Access & Flexibility: Students have access to instruction specifically targeted to their needs. They have the flexibility to access the content they need and which they have not already mastered. 
Increased Efficiency/Cost: Students don’t waste time where they are already proficient. They don’t have to wait for other students to catch up or worry about being behind.

As you go through the ELA chapters, you will be able to reflect on what you have learned and design your own activities and classroom in a Blended Teaching Workbook. Click on the "Blended Teaching Workbook" button to access your workbook.

Write a brief statement about why you want to blend your classroom. Which purposes and outcomes are you most interested in for your blend? Access your Workbook here. Make sure you save your copy where you can access it as you go through the ELA chapters.

4-1.3 Common Challenges to Teaching/Learning English: Problems of Practice

Teachers Talk: Challenges Blended Learning Helps Me Address

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Refletion Questions: What reasons does Mr. Jepperson give for blending his classroom? How can you create the same advantages by blending your classroom?

Your choice to blend will be more meaningful to you and your students if it helps to address challenges that you and your students face in the traditional non-blended classroom. We refer to these challenges as “problems of practice.”

Definition: Problem of Practice

A problem of practice is a current problem or challenge that you believe could be improved through blended teaching.

Problems of practice can fall under any of the three purposes outlined in section 1.1. However, the most meaningful and powerful problems of practice for teachers deal directly with improving learning outcomes for their students.

Fig. 1 Problems of Practice in English Language Arts

 

3.1_PoP_ELA.png

 

These five pathways are a powerful tool to help you think deeply about problems of practice that are relevant to you. Once you identify specific challenges in your current approach to teaching, you will be able to begin to explore what online approaches may be combined with your in-person approaches to make a better experience for your students and you alike.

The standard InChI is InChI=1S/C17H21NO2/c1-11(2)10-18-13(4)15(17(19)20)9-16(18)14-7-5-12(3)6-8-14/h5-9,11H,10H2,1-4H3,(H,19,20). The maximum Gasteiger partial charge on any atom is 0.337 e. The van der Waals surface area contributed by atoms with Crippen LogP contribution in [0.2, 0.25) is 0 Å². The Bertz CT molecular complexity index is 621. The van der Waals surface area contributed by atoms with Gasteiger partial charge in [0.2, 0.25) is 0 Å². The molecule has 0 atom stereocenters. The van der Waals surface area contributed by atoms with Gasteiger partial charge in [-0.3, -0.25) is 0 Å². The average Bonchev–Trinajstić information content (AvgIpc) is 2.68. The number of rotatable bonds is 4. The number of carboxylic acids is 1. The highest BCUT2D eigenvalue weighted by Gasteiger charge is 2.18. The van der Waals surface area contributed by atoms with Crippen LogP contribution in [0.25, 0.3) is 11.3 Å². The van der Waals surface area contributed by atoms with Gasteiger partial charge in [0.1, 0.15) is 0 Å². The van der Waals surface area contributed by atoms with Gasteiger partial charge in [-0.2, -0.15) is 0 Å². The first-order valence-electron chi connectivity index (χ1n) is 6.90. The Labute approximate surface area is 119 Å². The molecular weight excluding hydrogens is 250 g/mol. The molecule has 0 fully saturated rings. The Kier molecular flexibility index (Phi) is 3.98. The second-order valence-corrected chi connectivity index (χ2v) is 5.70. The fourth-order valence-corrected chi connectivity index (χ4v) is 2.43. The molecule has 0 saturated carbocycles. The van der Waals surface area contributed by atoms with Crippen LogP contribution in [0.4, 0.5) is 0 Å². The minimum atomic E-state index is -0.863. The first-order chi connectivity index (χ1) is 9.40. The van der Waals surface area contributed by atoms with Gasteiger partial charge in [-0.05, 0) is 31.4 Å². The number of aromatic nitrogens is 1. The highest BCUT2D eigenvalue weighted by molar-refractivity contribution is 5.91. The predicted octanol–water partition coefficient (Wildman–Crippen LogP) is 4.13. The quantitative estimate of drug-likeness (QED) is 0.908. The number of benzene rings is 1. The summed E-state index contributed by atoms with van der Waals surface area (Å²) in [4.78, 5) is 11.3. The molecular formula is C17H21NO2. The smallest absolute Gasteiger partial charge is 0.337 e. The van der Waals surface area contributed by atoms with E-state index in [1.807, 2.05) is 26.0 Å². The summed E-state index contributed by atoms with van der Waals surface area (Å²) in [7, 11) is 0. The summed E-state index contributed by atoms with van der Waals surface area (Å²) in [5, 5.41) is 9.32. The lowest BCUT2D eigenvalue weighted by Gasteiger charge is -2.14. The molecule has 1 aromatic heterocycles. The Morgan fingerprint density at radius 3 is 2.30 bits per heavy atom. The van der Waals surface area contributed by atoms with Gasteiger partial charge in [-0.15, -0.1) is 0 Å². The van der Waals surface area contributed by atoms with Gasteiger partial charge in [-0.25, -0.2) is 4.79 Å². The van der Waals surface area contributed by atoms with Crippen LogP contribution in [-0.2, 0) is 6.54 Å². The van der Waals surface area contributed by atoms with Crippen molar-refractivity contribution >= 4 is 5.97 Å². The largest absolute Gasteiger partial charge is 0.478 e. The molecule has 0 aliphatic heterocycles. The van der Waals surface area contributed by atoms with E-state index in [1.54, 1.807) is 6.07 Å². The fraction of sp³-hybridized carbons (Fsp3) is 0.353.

Teachers Talk: Burnout

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Jenifer Pickens

Teacher burnout is a real thing! One benefit we have seen for teachers who have chosen to blend their classroom is a renewed energy and enthusiasm for teaching. This benefit doesn’t extend to teachers who are forced to blend against their wills, but is reserved for teachers who begin to see possibilities for addressing persistent challenges and choose for themselves to innovate their classrooms.

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Todd Jepperson

I believe my classroom is a petri dish, a place of experimentation and discovery. So I always try new things every year. I get very bored if things are stagnant. So even if I'm teaching the same subject, I won't teach the same materials year to year. Blended teaching just naturally lends itself to constant development and change, and I love that process!

Blended teaching magnifies and improves my ability as a teacher. Because I am learning to personalize instruction and step out of the way of my students’ learning, I am constantly revising my approach to teaching. I am constantly learning, and that is exciting!

Finding Your Problems of Practice

Now that you have reviewed the five pathways to identifying problems of practice, it is your turn to look at your own practice and try to identify a couple of challenges that you can consider as you continue throughout these ELA chapters. What student outcomes and teaching practices would you like to improve? What stands in the way of your teaching having the impact you would like it to have?

Identify 2-3 problems of practice (PoP) that you can use as you consider blended options for your classroom.

Note: You should identify several problems of practice (PoP) because not every PoP has a good blended learning solution.

In the next chapter you will begin to explore online integration and management in your blended teaching. 

Suggested Citation

(2021). DRAFT: ELA: Why Blend? In , , , & (Eds.), K-12 Blended Teaching (Vol 2): A Guide to Practice Within the Disciplines , 2. EdTech Books. https://edtechbooks.org/k12blended2/ela_why